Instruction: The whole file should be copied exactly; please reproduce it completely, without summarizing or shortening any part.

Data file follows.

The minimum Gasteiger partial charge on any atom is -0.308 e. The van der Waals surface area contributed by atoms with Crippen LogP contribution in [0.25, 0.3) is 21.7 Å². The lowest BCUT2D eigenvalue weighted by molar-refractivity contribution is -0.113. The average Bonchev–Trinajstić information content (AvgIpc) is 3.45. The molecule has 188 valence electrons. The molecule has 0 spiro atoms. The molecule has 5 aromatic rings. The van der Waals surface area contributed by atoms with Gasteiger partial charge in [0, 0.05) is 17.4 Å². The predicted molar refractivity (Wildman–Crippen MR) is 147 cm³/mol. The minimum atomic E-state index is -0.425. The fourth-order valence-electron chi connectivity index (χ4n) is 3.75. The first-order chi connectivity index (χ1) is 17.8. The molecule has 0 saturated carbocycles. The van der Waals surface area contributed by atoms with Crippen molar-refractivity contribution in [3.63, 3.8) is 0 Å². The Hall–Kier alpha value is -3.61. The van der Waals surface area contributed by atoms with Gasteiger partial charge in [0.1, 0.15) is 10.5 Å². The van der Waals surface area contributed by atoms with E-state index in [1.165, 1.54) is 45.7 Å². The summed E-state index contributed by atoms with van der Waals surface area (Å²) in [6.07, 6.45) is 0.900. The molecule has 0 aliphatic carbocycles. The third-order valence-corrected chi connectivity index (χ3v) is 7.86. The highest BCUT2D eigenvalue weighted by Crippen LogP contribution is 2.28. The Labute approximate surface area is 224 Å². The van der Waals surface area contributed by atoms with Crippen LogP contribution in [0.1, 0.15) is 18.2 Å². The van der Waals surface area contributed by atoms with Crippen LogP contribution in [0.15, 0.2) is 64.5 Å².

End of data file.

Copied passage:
The minimum Gasteiger partial charge on any atom is -0.308 e. The van der Waals surface area contributed by atoms with Crippen LogP contribution in [0.25, 0.3) is 21.7 Å². The lowest BCUT2D eigenvalue weighted by molar-refractivity contribution is -0.113. The average Bonchev–Trinajstić information content (AvgIpc) is 3.45. The molecule has 188 valence electrons. The molecule has 0 spiro atoms. The molecule has 5 aromatic rings. The van der Waals surface area contributed by atoms with Gasteiger partial charge in [0, 0.05) is 17.4 Å². The predicted molar refractivity (Wildman–Crippen MR) is 147 cm³/mol. The minimum atomic E-state index is -0.425. The fourth-order valence-electron chi connectivity index (χ4n) is 3.75. The first-order chi connectivity index (χ1) is 17.8. The molecule has 0 saturated carbocycles. The van der Waals surface area contributed by atoms with Crippen molar-refractivity contribution in [3.63, 3.8) is 0 Å². The Hall–Kier alpha value is -3.61. The van der Waals surface area contributed by atoms with Gasteiger partial charge in [0.1, 0.15) is 10.5 Å². The van der Waals surface area contributed by atoms with E-state index in [1.165, 1.54) is 45.7 Å². The summed E-state index contributed by atoms with van der Waals surface area (Å²) in [6.07, 6.45) is 0.900. The molecule has 0 aliphatic carbocycles. The third-order valence-corrected chi connectivity index (χ3v) is 7.86. The highest BCUT2D eigenvalue weighted by Crippen LogP contribution is 2.28. The Labute approximate surface area is 224 Å². The van der Waals surface area contributed by atoms with Crippen LogP contribution in [0.1, 0.15) is 18.2 Å². The van der Waals surface area contributed by atoms with Crippen LogP contribution in [0.15, 0.2) is 64.5 Å².